Degenerate primers successfully amplified a ~500 base PCR product (Fig.1) using a 45 pmole concentration on 1 ng of Pinus nigra DNA. The primer concentration was increased, from 5 pmoles that is commonly used in 20 uL PCR reaction, to account for the decrease in potency of the degenerate primers (effective primer concentration decreases as the number of oligonucleotides that are coded by the degenerate primer increases). The band was excised, purified by gel extraction, sequenced and analyzed with BLAST.

The BLAST analysis on the sequence produced a top match to white spruce (Fig.2), a relative of black pine in the Pinaceae family, along with subsequent close matches to ICE1 sequences (Tab.1), belonging to angiosperms.

The utility of degenerate primers is apparent when attempting to characterize homologous genes in novel organisms. The mixture of oligonucleotides encoded by the a degenerate primer can reduce the specificity of the PCR amplification but it increases the likelihood of hybridization to the novel gene. This study demonstrated that the ICE1 gene is encoded in the genome of Pinus nigra, a cold hardy gymnosperm. This sequence information is a prelude to cold regulated gene expression studies in Pinus and can be used to explore contiguous regions of the black pine ICE1 gene. Logically, research into Pinus nigra HOS1 and SIZ1 genes should be done to understand the mechanism that regulates the ICE1 transcription factor in response to seasonal changes. Determining the nature of the genes and processes responsible for the activation of the cold-acclimation response will help our understanding of the natural world [1].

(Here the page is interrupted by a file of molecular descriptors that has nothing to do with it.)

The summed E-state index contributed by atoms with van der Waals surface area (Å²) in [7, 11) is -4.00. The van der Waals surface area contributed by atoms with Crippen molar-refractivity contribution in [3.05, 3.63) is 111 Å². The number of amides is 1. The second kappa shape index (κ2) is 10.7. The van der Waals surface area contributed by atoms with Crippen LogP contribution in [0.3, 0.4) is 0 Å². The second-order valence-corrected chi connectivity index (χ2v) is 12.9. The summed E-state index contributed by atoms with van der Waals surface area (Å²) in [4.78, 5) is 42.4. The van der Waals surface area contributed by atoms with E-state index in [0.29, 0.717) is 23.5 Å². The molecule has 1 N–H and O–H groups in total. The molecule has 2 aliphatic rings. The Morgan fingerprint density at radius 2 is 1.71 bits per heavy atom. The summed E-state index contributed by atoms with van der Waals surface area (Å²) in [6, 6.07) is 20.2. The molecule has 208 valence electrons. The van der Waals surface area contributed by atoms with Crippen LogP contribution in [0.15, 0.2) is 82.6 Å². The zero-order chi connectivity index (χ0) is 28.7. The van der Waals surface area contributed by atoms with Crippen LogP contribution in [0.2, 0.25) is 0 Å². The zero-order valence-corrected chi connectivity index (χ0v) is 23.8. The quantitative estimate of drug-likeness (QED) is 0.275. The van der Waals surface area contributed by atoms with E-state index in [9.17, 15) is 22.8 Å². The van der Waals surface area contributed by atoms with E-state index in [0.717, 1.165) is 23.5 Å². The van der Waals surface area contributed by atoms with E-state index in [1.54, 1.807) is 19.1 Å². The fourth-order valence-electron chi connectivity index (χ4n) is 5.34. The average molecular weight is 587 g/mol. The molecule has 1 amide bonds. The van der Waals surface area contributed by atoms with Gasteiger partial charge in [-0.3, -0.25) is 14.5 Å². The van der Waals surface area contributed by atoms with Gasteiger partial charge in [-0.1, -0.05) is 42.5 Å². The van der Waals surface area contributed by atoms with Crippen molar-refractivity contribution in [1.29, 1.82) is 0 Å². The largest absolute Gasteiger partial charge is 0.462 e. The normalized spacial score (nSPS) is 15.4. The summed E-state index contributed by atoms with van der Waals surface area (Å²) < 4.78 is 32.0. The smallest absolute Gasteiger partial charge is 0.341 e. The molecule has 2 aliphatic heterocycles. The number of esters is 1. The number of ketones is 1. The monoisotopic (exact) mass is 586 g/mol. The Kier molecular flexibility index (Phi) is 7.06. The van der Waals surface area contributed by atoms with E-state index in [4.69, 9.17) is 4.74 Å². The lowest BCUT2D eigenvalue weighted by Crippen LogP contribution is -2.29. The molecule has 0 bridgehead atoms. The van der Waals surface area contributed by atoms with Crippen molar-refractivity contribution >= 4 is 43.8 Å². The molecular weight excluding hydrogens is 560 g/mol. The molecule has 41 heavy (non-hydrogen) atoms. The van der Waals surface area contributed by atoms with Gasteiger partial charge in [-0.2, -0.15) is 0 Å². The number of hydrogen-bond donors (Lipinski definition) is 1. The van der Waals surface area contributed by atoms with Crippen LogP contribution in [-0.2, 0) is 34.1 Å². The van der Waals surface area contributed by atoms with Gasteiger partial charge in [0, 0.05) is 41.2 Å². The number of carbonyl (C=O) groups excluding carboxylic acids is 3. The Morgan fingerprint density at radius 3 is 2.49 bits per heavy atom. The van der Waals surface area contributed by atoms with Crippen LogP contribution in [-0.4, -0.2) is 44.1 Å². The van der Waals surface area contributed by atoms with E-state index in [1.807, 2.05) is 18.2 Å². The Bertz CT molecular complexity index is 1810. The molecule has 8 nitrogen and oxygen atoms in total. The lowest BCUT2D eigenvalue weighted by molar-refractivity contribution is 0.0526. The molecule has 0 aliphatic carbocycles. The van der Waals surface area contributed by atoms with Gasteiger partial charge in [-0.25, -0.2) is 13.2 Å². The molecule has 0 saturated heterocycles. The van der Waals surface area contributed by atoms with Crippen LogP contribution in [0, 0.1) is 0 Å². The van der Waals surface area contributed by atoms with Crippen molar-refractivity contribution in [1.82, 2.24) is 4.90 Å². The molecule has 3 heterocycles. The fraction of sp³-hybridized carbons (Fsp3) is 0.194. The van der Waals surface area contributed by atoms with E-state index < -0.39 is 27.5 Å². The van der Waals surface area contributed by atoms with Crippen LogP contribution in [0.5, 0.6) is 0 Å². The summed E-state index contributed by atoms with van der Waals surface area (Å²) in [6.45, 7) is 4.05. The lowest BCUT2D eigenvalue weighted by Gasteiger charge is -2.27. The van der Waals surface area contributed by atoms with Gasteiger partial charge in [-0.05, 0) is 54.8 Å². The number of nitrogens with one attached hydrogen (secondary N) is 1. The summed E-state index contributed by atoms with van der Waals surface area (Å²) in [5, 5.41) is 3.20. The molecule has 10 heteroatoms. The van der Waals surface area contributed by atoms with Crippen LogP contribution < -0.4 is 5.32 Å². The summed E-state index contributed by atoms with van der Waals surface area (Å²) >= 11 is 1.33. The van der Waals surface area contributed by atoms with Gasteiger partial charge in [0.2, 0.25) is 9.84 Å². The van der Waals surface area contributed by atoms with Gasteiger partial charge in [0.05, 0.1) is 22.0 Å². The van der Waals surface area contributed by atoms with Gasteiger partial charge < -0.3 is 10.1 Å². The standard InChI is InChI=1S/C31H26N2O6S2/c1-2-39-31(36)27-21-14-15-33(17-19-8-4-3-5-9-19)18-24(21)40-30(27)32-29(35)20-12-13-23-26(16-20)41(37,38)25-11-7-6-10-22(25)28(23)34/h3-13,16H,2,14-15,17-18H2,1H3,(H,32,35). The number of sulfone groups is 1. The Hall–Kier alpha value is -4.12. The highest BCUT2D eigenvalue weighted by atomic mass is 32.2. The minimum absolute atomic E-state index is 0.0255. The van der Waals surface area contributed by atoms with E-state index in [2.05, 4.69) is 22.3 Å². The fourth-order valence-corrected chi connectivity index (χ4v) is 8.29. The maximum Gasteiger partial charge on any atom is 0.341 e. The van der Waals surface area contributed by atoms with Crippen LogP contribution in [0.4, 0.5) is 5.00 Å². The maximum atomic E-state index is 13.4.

1.Thomashow MF. PLANT COLD ACCLIMATION: Freezing Tolerance Genes and Regulatory Mechanisms. Annu Rev Plant Physiol Plant Mol Biol. 1999;50:571-599.
2.Miura K, Furumoto T. Cold signaling and cold response in plants. Int J Mol Sci. 2013;14(3):5312-37.
3.Chinnusamy V, Zhu J, Zhu JK. Cold stress regulation of gene expression in plants. Trends Plant Sci. 2007;12(10):444-51.
4.Chinnusamy V, Ohta M, Kanrar S, et al. ICE1: a regulator of cold-induced transcriptome and freezing tolerance in Arabidopsis. Genes Dev. 2003;17(8):1043-54.
5.USDA Forest Service Staff. Pinus nigra. US Forest Service.
7.Nucleotide BLAST. National Center for Biotechnological Information.

Low temperatures are an environmental stress that influence plant growth and development, limits a plantís natural range, and causes major crop loss world wide. Plants have evolved a cold acclimation mechanism that enhances their tolerance to freezing temperatures. The accumulation of these defenses against freezing trauma is dependent on the activation of Cold Regulated (COR) gene expression. This study aims to amplify and characterize the ICE1 (inducer of CBF/DREB1 expression) gene in Pinus nigra (black pine) making use of degenerate primers constructed by using ICE1 sequences of 12 angiosperms. A region of the ICE1 gene in black pine was PCR amplified and sequenced. This study presents the first and only sequence information on the ICE1 gene in pine.


Figure 1-2%(v/w) agarose gel visualized with ethidium bromide under a UV lamp. The first lane shows an ~500 base PCR product (top band), amplified from Pinus nigra DNA using degenerate primers, separated by electrophoresis.

Figure 2-Closest BLAST result for the Pinus nigra PCR product that was sequenced. The sequence matched Picea glauca. commonly known as white spruce, a relative of black pine in the Pinaceae family.

Figure 3-List of closest matching BLAST results to amplified sequence.

Full Paper


Thank you to Catharina Grubaugh, Kate Reid, Dr. Berish Rubin, and Anthony Evans for their assistance and guidance during this project.

This document was last modified 05/07/2015.